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Company intel changes pace of operations

1 Aug 2008 | Cpl. Ryan Tomlinson

COMBAT OUPOST AKASHAT, Iraq – Intelligence specialists at the battalion level support a large area of operations, but some ground combat companies prefer to have “intel” elements at their level, especially when that unit is responsible for a large area itself.

Marines with the Company Level Intelligence Cell, Delta Company, 4th Light Armored Reconnaissance Battalion, 2nd LAR Bn., Regimental Combat Team 5 created their team before mobilization to allow the unit to conduct a more expedient and efficient surveillance and studying of the enemy.

Delta Co. is a reserve unit attached to 2nd LAR Bn. in support of Operation Iraqi Freedom. The unit mobilized out of Quatico, Va., December 2007, and now conducts counter-insurgency operations throughout western Al Anbar Province.

“Our company decided it would be a good idea because it provides a more accurate assessment of the patrol force,” said Cpl. Matt G. Lidster, 21, intelligence representative from Burke, Va., with the CLIC. “We picked it up on the fly and ran with it.”

The CLIC is comprised of several hand-picked Marines from the company and trained by the 2nd LAR intelligence platoon. Not all of the members possess the military occupational specialty of intelligence clerk, but they have backgrounds from previous education, such as foreign relations and consulting, that make them valuable intelligence gathering assets. Some of their expertise relies simply on street smarts.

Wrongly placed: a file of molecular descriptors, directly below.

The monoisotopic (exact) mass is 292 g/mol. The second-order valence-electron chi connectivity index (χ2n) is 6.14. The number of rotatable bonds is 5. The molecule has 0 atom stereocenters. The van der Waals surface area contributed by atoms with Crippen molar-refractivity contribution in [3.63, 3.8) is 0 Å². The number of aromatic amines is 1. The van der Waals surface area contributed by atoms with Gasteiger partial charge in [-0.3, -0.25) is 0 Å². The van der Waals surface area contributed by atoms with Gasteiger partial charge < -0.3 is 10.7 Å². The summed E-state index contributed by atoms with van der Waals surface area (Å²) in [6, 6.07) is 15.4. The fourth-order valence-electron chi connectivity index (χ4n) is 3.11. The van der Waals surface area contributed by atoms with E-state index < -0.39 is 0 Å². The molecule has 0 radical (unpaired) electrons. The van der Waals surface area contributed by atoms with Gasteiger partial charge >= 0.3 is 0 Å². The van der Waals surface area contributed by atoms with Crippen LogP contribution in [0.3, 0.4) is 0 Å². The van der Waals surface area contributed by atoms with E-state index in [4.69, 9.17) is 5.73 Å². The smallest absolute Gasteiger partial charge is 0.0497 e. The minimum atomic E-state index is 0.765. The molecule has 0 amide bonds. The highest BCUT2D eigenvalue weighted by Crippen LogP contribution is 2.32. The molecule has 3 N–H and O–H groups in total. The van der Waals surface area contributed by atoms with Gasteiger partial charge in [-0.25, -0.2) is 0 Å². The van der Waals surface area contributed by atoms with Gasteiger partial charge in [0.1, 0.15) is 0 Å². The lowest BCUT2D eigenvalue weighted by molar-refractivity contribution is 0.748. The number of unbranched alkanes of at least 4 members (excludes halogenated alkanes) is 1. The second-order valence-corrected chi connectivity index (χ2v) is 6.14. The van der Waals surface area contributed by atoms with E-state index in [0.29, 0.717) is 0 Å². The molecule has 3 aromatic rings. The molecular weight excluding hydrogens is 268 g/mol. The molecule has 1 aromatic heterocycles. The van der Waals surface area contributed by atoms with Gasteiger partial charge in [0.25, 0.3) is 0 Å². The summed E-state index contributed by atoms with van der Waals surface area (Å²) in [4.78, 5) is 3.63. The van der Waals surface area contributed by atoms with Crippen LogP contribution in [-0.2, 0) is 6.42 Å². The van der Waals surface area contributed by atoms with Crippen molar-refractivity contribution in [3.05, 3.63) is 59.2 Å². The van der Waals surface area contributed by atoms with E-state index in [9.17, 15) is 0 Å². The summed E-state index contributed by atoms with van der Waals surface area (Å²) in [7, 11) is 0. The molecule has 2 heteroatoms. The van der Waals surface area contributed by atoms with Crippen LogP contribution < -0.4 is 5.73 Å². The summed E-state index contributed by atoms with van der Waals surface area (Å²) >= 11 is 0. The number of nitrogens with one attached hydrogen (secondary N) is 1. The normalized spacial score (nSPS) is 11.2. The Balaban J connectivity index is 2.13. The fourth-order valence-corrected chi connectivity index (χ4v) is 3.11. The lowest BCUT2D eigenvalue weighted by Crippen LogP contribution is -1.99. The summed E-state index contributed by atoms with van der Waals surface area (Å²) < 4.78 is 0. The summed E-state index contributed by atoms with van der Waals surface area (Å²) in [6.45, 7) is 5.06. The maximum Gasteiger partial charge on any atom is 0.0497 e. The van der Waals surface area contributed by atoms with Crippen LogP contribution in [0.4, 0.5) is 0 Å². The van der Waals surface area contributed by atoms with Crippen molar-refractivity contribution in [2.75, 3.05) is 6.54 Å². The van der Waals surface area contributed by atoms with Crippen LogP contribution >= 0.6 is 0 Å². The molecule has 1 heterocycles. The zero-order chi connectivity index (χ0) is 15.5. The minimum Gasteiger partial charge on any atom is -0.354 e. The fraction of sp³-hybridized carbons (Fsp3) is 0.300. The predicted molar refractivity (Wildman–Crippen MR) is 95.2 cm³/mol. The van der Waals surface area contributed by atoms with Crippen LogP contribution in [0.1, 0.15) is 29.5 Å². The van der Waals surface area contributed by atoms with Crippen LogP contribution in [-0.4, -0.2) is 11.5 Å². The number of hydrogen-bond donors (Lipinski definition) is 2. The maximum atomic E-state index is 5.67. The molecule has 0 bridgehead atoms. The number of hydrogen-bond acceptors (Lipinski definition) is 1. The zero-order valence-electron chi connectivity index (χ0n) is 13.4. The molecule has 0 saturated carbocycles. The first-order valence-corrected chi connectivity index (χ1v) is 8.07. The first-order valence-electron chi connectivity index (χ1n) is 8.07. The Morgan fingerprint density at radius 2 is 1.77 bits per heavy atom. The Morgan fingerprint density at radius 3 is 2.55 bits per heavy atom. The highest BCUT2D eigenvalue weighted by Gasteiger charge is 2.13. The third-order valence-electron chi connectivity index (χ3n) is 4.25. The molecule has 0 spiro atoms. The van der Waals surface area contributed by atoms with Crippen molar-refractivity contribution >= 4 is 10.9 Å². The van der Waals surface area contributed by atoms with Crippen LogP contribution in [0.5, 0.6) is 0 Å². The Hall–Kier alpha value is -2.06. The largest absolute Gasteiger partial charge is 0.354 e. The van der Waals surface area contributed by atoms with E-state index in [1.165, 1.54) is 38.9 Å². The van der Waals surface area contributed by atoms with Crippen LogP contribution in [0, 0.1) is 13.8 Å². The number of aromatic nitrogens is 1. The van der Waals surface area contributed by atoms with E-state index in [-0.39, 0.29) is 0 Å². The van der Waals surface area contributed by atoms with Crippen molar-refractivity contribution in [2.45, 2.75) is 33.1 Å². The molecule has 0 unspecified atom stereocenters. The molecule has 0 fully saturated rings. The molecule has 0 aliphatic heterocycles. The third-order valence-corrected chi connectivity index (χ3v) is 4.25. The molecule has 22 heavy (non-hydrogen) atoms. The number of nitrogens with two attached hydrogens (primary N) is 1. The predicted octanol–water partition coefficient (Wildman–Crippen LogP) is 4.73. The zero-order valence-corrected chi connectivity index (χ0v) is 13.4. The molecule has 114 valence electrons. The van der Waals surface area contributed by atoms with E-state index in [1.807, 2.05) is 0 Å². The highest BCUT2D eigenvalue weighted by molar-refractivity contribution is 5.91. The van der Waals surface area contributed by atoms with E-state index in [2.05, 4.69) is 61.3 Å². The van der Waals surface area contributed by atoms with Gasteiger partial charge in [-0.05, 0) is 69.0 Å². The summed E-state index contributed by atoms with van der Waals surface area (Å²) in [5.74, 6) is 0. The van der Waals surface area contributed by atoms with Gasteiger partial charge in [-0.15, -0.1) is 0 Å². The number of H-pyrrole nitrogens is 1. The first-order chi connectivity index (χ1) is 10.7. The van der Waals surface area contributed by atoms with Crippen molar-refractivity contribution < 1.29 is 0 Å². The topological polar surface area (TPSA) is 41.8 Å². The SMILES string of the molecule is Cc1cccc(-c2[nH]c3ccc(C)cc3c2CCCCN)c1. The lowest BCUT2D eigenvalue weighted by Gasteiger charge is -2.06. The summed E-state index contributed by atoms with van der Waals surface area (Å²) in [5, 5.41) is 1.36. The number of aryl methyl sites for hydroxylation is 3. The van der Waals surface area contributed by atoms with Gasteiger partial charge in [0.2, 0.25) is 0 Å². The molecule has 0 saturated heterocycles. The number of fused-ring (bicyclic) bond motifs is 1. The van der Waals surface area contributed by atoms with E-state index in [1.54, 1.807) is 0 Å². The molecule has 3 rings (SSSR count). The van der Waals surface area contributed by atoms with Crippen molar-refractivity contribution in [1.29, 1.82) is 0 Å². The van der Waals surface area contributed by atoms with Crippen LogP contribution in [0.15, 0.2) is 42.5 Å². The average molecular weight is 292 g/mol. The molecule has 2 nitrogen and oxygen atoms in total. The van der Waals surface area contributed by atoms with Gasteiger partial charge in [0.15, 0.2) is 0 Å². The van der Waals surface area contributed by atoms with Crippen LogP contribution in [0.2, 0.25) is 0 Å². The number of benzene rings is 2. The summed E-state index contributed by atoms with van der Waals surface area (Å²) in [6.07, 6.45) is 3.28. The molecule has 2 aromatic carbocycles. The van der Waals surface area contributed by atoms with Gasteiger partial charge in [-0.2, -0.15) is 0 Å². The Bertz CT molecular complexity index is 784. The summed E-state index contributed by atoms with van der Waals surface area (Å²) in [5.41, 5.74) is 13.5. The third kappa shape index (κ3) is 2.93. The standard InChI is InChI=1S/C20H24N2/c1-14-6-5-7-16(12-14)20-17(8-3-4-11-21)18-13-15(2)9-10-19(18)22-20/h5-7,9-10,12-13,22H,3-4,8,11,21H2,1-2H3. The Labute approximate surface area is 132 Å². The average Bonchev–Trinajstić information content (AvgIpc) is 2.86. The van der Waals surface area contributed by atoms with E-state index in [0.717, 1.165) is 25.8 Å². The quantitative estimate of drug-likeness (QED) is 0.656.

“I interviewed and hand-picked the Marines that would fit the profile of a good intelligence representative,” said Sgt. Charles N. Frangis, chief of the CLIC. “I’ve managed a lot of people in my life, and these Marines are the most talented and well balanced group I’ve ever been in charge of.”

Since the group was established, the Marines have apprehended several key drug and oil smugglers suspected of funding the insurgency. The members believe they have made an immense difference in the effectiveness of company-level intelligence and are proud to be part of one of the few small elements currently operating.

“I love being part of the CLIC; it’s the best thing I could do as a job in Iraq,” said Lance Cpl. T.J. McCabe, 27, an intelligence representative from Stafford, Va., with CLIC. “It feels good to know that I’m helping out our unit – and the next unit – tremendously with the information we gather. We save lives because of the information we acquire.”

The members of the CLIC will continue their efforts to support the line platoons on both operations and base missions. Since the Marines have experienced such success, they encourage other companies to construct their own intelligence teams.

“I give the most credit to my Marines, the ones that are on the streets conversing with the people and collecting the intelligence for the company and western Al Anbar province,” said Frangis, 38, from Rexford, N.Y. “I think that company-level intelligence is a very good asset and should continue to grow.”


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